"Waiting time problem" and imaginary hurdles for evolution

ID-creationists Ola Hössjer, Günter Bechly, and Ann Gauger have managed to get a paper published (Hössjer et al. 2021) in the Journal of Theoretical Biology, in which they argue that a complex adaptation would take a very long time to evolve given certain imaginary conditions.

JTB IDcreationist paper

They never give any evidence that any known complex adaptation had to evolve through their imaginary scenario, so the relevance of their paper to real biology is only that, imaginary.

While the paper does sort of casually mention by name a number of complex adaptations that evolved in a (geologically speaking) short amount of time, Hössjer et al. never give any evidence that any of these adaptations actually evolved or had to evolve through their imaginary scenario. Only this short section of the paper is what appears to try to connect their hypothetical scenario to the real world:

For more complex adaptations of a species, it is necessary that several genes are modified in a coordinated manner, either through mutations in the coding sequence, or through changed expression of these m genes. For instance, the fossil record is often interpreted as having long periods of stasis (Voje et al., 2018), interrupted by more abrupt changes and “explosive” origins (Bechly and Meyer, 2017). These changes include, for instance, the evolution of life (Bell et al., 2015), photosynthesis (Hecht, 2013), multicellularity and the “Avalon Explosion” (Shen et al., 2008), animal body plans and the “Cambrian Explosion” (Erwin and Valentine, 2013), complex eyes (Paterson et al., 2011), vertebrate jaws and teeth (Fraser et al., 2010), terrestrialization (e.g., in vascular plants, arthropods, and tetrapods) (Bateman et al., 1998), insect metamorphosis (Labandeira, 2011), animal flight and feathers (Wu et al., 2018, Yang et al., 2019), reproductive systems, including angiosperm flowers, amniote eggs, and the mammalian placenta (Chuong, 2013, Doyle, 2012, Roberts et al., 2016, Sauquet, 2017, Specht and Bartlett, 2009), echolocation in whales (Churchill et al., 2016, Park et al., 2016) and bats (Simmons et al., 2008), and even cognitive skills of modern man (Neubauer et al., 2018). Based on radiometric dating of the available windows of time in the fossil record, these genetic changes are believed to have happened very quickly on a macroevolutionary timescale. In order to evaluate the chances for a neo-Darwinian process to bring about such major phenotypic changes, it is important to give rough but reasonable estimates of the time it would take for a population to evolve so that the required multiple genetic changes occur.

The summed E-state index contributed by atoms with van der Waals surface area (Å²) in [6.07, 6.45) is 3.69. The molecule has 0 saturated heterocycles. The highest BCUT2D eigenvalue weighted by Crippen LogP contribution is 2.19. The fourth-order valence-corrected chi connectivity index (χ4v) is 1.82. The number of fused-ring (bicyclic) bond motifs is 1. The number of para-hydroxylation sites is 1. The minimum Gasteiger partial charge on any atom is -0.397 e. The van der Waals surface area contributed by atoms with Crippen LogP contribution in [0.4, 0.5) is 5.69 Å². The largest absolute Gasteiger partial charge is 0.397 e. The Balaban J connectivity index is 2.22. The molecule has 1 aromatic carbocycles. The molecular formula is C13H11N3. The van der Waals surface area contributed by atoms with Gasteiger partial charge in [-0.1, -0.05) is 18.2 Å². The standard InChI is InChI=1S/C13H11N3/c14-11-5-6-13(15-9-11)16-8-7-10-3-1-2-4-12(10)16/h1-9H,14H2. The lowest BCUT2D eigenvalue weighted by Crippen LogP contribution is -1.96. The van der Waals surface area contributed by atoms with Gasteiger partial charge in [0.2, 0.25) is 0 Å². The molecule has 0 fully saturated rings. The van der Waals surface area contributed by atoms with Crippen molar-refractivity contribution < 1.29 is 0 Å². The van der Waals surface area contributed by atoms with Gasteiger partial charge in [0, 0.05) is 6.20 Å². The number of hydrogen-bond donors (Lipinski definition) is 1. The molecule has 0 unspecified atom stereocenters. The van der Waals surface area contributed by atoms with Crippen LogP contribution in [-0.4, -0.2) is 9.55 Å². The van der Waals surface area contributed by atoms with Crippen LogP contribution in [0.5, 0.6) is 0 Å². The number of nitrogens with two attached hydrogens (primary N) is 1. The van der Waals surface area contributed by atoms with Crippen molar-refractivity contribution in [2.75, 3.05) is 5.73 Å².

If we read carefully with comprehension we see that none of these references even remotely indicate that the complex adaptations listed would have to evolve through the scenario Hössjer et al. go on to model. They start by simply asserting (my bold) that:

For more complex adaptations of a species, it is necessary that several genes are modified in a coordinated manner, either through mutations in the coding sequence, or through changed expression of these m genes.

They give no reference to substantiate that it is necessary for any of their following list of complex adaptations to have evolved with “multiple genes” being modified in a coordinated manner like the one they model.